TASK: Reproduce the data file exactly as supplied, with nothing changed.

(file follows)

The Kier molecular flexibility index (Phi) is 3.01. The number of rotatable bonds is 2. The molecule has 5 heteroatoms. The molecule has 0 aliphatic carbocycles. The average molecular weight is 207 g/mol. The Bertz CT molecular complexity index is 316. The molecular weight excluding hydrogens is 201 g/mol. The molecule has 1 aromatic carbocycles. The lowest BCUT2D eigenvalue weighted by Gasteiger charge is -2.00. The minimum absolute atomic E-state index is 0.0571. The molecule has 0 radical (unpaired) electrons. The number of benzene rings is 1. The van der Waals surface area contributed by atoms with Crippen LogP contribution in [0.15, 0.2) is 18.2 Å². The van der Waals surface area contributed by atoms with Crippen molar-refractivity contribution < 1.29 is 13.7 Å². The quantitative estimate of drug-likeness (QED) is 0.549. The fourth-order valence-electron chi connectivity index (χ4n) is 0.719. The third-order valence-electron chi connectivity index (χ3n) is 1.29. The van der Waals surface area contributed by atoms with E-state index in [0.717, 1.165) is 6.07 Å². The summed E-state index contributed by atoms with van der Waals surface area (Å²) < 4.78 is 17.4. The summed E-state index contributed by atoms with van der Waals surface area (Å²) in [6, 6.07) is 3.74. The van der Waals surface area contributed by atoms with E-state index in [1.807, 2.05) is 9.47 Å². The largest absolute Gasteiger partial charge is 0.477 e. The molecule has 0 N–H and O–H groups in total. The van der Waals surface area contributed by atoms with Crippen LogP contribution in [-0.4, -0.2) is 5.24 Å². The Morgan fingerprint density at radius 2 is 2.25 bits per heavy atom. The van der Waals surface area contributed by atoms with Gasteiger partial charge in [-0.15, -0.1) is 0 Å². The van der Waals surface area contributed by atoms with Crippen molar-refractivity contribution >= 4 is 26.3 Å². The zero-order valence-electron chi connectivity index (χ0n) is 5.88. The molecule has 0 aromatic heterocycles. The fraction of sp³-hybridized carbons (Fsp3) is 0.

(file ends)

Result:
The Kier molecular flexibility index (Phi) is 3.01. The number of rotatable bonds is 2. The molecule has 5 heteroatoms. The molecule has 0 aliphatic carbocycles. The average molecular weight is 207 g/mol. The Bertz CT molecular complexity index is 316. The molecular weight excluding hydrogens is 201 g/mol. The molecule has 1 aromatic carbocycles. The lowest BCUT2D eigenvalue weighted by Gasteiger charge is -2.00. The minimum absolute atomic E-state index is 0.0571. The molecule has 0 radical (unpaired) electrons. The number of benzene rings is 1. The van der Waals surface area contributed by atoms with Crippen LogP contribution in [0.15, 0.2) is 18.2 Å². The van der Waals surface area contributed by atoms with Crippen molar-refractivity contribution < 1.29 is 13.7 Å². The quantitative estimate of drug-likeness (QED) is 0.549. The fourth-order valence-electron chi connectivity index (χ4n) is 0.719. The third-order valence-electron chi connectivity index (χ3n) is 1.29. The van der Waals surface area contributed by atoms with E-state index in [0.717, 1.165) is 6.07 Å². The summed E-state index contributed by atoms with van der Waals surface area (Å²) < 4.78 is 17.4. The summed E-state index contributed by atoms with van der Waals surface area (Å²) in [6, 6.07) is 3.74. The van der Waals surface area contributed by atoms with E-state index in [1.807, 2.05) is 9.47 Å². The largest absolute Gasteiger partial charge is 0.477 e. The molecule has 0 N–H and O–H groups in total. The van der Waals surface area contributed by atoms with Crippen LogP contribution in [-0.4, -0.2) is 5.24 Å². The Morgan fingerprint density at radius 2 is 2.25 bits per heavy atom. The van der Waals surface area contributed by atoms with Gasteiger partial charge in [-0.15, -0.1) is 0 Å². The van der Waals surface area contributed by atoms with Crippen molar-refractivity contribution >= 4 is 26.3 Å². The zero-order valence-electron chi connectivity index (χ0n) is 5.88. The molecule has 0 aromatic heterocycles. The fraction of sp³-hybridized carbons (Fsp3) is 0.